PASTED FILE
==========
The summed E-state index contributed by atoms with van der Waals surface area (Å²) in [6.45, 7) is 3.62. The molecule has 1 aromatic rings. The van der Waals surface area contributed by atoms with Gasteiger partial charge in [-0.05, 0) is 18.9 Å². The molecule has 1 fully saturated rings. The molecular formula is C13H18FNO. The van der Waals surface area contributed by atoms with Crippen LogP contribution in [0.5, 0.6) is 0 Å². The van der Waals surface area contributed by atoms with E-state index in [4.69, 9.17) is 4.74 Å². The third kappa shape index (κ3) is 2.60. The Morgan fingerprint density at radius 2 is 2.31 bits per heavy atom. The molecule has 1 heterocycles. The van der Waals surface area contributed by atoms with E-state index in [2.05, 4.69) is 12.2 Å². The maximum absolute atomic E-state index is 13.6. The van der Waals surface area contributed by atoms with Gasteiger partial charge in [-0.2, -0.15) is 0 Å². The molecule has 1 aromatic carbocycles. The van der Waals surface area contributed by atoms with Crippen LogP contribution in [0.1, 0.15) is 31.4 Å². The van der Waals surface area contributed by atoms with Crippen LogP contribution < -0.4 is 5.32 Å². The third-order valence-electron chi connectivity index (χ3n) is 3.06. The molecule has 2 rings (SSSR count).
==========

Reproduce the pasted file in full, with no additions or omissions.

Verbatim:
The summed E-state index contributed by atoms with van der Waals surface area (Å²) in [6.45, 7) is 3.62. The molecule has 1 aromatic rings. The van der Waals surface area contributed by atoms with Gasteiger partial charge in [-0.05, 0) is 18.9 Å². The molecule has 1 fully saturated rings. The molecular formula is C13H18FNO. The van der Waals surface area contributed by atoms with Crippen LogP contribution in [0.5, 0.6) is 0 Å². The van der Waals surface area contributed by atoms with E-state index in [4.69, 9.17) is 4.74 Å². The third kappa shape index (κ3) is 2.60. The Morgan fingerprint density at radius 2 is 2.31 bits per heavy atom. The molecule has 1 heterocycles. The van der Waals surface area contributed by atoms with E-state index in [2.05, 4.69) is 12.2 Å². The maximum absolute atomic E-state index is 13.6. The van der Waals surface area contributed by atoms with Gasteiger partial charge in [-0.2, -0.15) is 0 Å². The molecule has 1 aromatic carbocycles. The van der Waals surface area contributed by atoms with Crippen LogP contribution in [0.1, 0.15) is 31.4 Å². The van der Waals surface area contributed by atoms with Crippen LogP contribution < -0.4 is 5.32 Å². The third-order valence-electron chi connectivity index (χ3n) is 3.06. The molecule has 2 rings (SSSR count).